It has now been 2 weeks since the second day of Blogtalk 2010, but some of the themes have been mulling around in my brain since then, even though I haven't had time to write about them. As before, most of my comments will be from a teaching and learning in Higher Education perspective.
Unfortunately, I missed a lot of day 2. But I was lucky to be present at the first keynote of the day, given by Stowe Boyd. This was the highlight of the conference for me.
Stowe Boyd (keynote) Social media blur: blogs, networks, streams
Stowe Boyd talked about the development of blogging and social media over the last 10 years and also gave us a glimpse of a possible future. The blog culture has changed and people are not blogging as much any more. How many blogs do you know where the most recent entry is 3 or 4 months ago and the message is "I must get back to blogging"? People like the immediacy of social networking and social conversations such as twitter. Where people are blogging, they are linking this into their "streams", directing people to blog posts. Boyd also pointed out that comments on blogs are not social conversations, but people are using social streams (like twitter) to comment on blogs.
I found this interesting from my own work perspective in two ways. First, my blogging habits have definitely slowed. When I do write, my posts are more thoughtful. Quick links and pointers I leave to my twitter persona.
My second observation, though, is that the use of social media in teaching and learning is a long way behind the trend indicated in Stowe Boyd's talk. In supporting academic staff use of learning technologies, we are still moving people along from discussion boards, to using student blogs for reflection and wikis for collaboration. For the majority of staff, these are new and exciting ways to engage students. The use of facebook or twitter in teaching and learning, while happening, is still unproven for the majority of teaching staff.
As for the future, I was relieved to hear that it is not facebook. In the future, the "like" button will be part of the operating system. The next generation of operating system will contain social interactions as primitive; users will take this as a given.
I missed most of the rest of the day, including the keynote by Deanna Lee from the New York Public Library. (Deanna Lee keynote) However, I did manage to get back in time for the afternoon panel session.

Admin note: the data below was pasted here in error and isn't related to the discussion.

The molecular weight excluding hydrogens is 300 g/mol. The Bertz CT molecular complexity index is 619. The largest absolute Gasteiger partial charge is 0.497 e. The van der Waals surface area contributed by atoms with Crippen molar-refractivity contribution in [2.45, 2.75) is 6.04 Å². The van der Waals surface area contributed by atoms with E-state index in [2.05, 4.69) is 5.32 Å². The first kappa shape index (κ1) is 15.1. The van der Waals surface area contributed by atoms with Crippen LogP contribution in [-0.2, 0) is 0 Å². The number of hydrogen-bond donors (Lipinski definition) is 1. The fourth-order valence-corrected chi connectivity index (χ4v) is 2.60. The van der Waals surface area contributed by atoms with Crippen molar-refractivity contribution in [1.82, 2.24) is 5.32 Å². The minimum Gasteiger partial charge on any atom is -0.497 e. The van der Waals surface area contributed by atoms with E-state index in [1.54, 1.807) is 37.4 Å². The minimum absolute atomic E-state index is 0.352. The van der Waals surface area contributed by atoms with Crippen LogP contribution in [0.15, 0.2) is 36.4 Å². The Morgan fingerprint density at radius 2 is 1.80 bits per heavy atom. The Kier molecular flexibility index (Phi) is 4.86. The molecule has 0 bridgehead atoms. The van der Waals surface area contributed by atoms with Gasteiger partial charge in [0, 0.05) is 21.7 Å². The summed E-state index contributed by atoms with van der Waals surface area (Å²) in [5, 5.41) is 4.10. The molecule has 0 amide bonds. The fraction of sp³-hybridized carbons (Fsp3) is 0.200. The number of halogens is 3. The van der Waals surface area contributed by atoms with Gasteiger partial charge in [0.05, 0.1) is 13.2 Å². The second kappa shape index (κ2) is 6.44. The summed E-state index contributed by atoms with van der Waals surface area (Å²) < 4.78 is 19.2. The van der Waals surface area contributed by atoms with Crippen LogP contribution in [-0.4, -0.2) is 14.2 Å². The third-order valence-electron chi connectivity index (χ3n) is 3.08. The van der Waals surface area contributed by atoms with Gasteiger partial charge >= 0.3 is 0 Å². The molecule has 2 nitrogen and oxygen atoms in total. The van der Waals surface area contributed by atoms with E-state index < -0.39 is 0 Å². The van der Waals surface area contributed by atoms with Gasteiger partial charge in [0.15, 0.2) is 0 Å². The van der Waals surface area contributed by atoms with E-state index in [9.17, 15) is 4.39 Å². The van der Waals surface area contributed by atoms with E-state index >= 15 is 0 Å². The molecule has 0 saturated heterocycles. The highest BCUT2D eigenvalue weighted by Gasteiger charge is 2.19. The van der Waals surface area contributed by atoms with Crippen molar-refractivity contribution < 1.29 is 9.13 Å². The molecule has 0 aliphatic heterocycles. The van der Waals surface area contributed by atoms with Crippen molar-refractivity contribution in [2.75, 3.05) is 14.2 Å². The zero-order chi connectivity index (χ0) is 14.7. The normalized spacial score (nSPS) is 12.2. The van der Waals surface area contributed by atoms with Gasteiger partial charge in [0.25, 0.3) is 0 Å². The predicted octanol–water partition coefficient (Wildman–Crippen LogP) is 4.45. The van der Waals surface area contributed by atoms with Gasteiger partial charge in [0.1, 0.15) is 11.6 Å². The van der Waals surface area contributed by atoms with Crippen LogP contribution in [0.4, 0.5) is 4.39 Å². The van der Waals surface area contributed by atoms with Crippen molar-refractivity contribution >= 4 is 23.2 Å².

Panel Session on The rise of location-based media sharing and social networks
This was chaired by Mark Cahill (Social Bits), and involved Laurent Walter Goix (Telecom Italia), Fergus Hurley (Clixtr) and Ronan Skehill (Cauwill Technologies).
I'll be honest, I don't get location-based social networking. Maybe I'm too old - I'm certainly older than Fergus Hurley's sister! I hate to think of people being able to track my every movement. So, this was an interesting session for me. Mark Cahill gave a good case from the marketing point of view, but I don't want to be such an easy target.
Mark asked the questions "Why do people check-in? What is the value of a check-in?" I can see the use if you are a stranger in a foreign land looking for recommendations of where to go and what to do. There was some discussion about whether people would check-in (clock-in?) at work, or if it is because people want to be "seen" in a particular location. The consensus seemed to be that you check-in if there is some benefit for you, and Foursquare has not (yet) found the right application.
So, I'm wondering, what would entice a student to check-in to a lecture? We're having this discussion at the moment as we support the launch of a College of Science PRS "clicker" initiative. The focus of the initiative is to engage students, but there is a fear (among students) that the devices will be used to track attendance. Maybe we can introduce a reward scheme for lecture attendance, such as "Mayor of the O'Flaherty Theatre", or it could show up in their twitter feed "I'm at the Kirwan Theatre w/300 others". I don't think so.
I also got to hear talks from Gabriela Avram and Brian O'Donovan, Who am I: social identity in enterprise social networking, and Ted Vickey, Social media and LinkedIn for business. Both of these were interesting and enjoyable, though probably less relevant for T&L in HE.